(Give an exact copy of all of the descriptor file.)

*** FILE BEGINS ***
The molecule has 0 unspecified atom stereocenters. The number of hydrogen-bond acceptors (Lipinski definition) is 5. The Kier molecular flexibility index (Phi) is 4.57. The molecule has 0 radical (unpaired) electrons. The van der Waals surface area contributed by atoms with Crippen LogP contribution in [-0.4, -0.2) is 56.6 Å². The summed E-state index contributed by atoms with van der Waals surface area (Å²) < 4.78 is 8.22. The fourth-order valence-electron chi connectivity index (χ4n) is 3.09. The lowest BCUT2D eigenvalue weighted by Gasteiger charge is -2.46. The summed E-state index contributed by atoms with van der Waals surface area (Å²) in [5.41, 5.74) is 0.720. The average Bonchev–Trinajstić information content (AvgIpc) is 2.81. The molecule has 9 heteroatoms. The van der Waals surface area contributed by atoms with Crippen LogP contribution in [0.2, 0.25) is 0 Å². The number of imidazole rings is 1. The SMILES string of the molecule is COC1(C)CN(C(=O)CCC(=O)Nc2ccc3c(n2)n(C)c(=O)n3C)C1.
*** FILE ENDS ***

The molecule has 0 unspecified atom stereocenters. The number of hydrogen-bond acceptors (Lipinski definition) is 5. The Kier molecular flexibility index (Phi) is 4.57. The molecule has 0 radical (unpaired) electrons. The van der Waals surface area contributed by atoms with Crippen LogP contribution in [-0.4, -0.2) is 56.6 Å². The summed E-state index contributed by atoms with van der Waals surface area (Å²) < 4.78 is 8.22. The fourth-order valence-electron chi connectivity index (χ4n) is 3.09. The lowest BCUT2D eigenvalue weighted by Gasteiger charge is -2.46. The summed E-state index contributed by atoms with van der Waals surface area (Å²) in [5.41, 5.74) is 0.720. The average Bonchev–Trinajstić information content (AvgIpc) is 2.81. The molecule has 9 heteroatoms. The van der Waals surface area contributed by atoms with Crippen LogP contribution in [0.2, 0.25) is 0 Å². The number of imidazole rings is 1. The SMILES string of the molecule is COC1(C)CN(C(=O)CCC(=O)Nc2ccc3c(n2)n(C)c(=O)n3C)C1.